For the past few years Wendy and I have made a post-Christmas excursion to shop for Christmas decorations. So it was that I found myself wandering through a retail ocean of decor this past week. As I wandered up and down the aisles I noticed that a fair amount of the decor ocean included various phrases and verses from the Bible screen printed on anything and everything imaginable. More than once I noticed that verses were presented completely out of context. I found myself wondering if people hang verses on their walls like a modern-day talisman, not having a clue about their original meaning or place in the Great Story.

A verse from today’s chapter is a great case-in-point. The words “Not by might, nor by power, but by my Spirit” is a well-worn phrase I’ve heard endlessly repeated in church services and have seen on many trinkets, but I imagine few know the context. The words in today’s chapter were directed by God to a man named Zerubbabel.

Zerubbabel was a Jewish civic leader who was part of the first group of Babylonian exiles to return to a destroyed Jerusalem to begin the work of rebuilding (the story is largely told by Nehemiah). Zerubbabel was appointed Governor of the area by the Persian King Darius. It was Zerubbabel, in partnership with the high priest Joshua, who undertook the task of rebuilding the Temple of Solomon which had been destroyed by the Babylonians.

The task of rebuilding Jerusalem, and especially the Temple, was fraught with political obstacles and physical danger. One could argue that the political situation surrounding Jerusalem was as heated then as it is now. Some historians argue that Zerubbabel’s Temple initiative was made possible only because Darius was distracted by revolts elsewhere. The project was a gutsy move that could have easily backfired in myriad of ways.

Zechariah’s vision and message to Zerubbabel was a divine affirmation. God had ordained the restoration of Jerusalem and the rebuilding of the Temple. Zerubbabel did not have to carry the weight of the task himself nor depend only on his human efforts. This was God’s project and God’s spirit would be the power source by which it would be accomplished. Zerubbabel could depend on that, and I’m pretty sure he needed that affirmation.

This morning in the quiet I’m thinking back over projects, initiatives, and ministries I’ve been involved in over the years. Many failures come to mind. In retrospect there was more than a pinch of human hubris and ego at the core of them. I can also think of a handful of projects, initiatives, and ministries that I’ve experienced which were more spiritually successful than human design, effort, or ingenuity could have devised. I sense that God, through Zechariah’s vision, was reminding Zerubbabel that his project was definitely not the former, but the latter.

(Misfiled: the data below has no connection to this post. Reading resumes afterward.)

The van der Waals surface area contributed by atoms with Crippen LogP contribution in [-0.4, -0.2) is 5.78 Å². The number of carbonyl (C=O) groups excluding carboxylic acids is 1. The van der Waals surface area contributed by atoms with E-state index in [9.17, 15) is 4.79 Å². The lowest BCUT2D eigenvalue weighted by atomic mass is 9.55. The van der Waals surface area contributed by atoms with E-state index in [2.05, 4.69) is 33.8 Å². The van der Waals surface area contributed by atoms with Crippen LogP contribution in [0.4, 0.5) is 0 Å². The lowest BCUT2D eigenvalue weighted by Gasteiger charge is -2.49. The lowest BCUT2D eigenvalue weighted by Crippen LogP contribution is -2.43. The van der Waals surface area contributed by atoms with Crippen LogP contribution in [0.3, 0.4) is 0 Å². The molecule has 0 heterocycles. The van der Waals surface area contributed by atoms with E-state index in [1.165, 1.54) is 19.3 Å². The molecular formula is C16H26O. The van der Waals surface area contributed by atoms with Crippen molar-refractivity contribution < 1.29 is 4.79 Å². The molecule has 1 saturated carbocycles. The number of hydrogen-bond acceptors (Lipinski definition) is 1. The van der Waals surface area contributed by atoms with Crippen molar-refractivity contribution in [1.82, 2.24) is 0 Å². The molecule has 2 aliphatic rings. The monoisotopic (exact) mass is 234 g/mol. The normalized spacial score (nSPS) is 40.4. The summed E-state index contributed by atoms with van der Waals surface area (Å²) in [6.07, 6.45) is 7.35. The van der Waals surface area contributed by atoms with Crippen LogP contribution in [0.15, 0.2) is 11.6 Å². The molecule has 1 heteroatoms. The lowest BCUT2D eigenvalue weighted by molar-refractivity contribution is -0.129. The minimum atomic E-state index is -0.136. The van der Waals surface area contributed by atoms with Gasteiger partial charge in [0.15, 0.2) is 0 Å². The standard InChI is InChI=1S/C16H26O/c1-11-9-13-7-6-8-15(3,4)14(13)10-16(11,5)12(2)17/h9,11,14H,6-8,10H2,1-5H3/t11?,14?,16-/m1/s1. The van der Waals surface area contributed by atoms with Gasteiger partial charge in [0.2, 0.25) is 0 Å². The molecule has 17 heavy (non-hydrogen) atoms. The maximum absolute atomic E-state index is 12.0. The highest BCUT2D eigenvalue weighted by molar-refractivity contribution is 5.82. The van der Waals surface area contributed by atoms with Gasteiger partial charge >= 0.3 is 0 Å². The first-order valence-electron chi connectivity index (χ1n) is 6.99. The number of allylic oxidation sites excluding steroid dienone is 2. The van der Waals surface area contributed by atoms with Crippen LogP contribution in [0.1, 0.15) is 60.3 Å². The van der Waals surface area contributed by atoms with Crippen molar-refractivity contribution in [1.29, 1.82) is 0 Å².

As I stride down the backstretch of my earthly journey I find myself more and more discerning about where I spend my time, energy, and resources. I’ve only got so much “might” and “strength.” I find myself more intent on trying to discern where God’s Spirit is moving and tap into that flow, where my meager investment can yield the most spiritual benefit.

“‘Not by might, nor by power, but by my Spirit,’ says the Lord.” I didn’t see any trinkets or wall hangings with that one at the Big Box home decor store last week. Maybe I’ll keep my eye open for that one. Just something small for my office. Knowing the context of the phrase from today’s chapter, I can safely say that it’s a good affirmation and reminder for me, as well.

featured photo courtesy of m01229 via Flickr

Preparing for Leadership Change

Moses told the Israelites all that the Lord commanded him.
Numbers 29:40 (NIV)

For almost a quarter century my vocation has afforded me the opportunity to work with a number of businesses of all shapes and sizes around the globe. I’ve worked with small, family owned firms and giant global corporations. Finance, retail, telecommunications, insurance, manufacturing, and you name it. It continues to be a fascinating journey.

One of the observations I’ve made along my tenure is that every company’s culture flows out of the executive suite. Even in publicly traded companies and global conglomerates I observe that the leader’s personality, values, and priorities ripple through the organization. Positively or negatively, employees become acclimated to this corporate culture. It becomes the culture they know and are used to working within. When there is a change in leadership, there is always a wave of anxiety that courses through the company.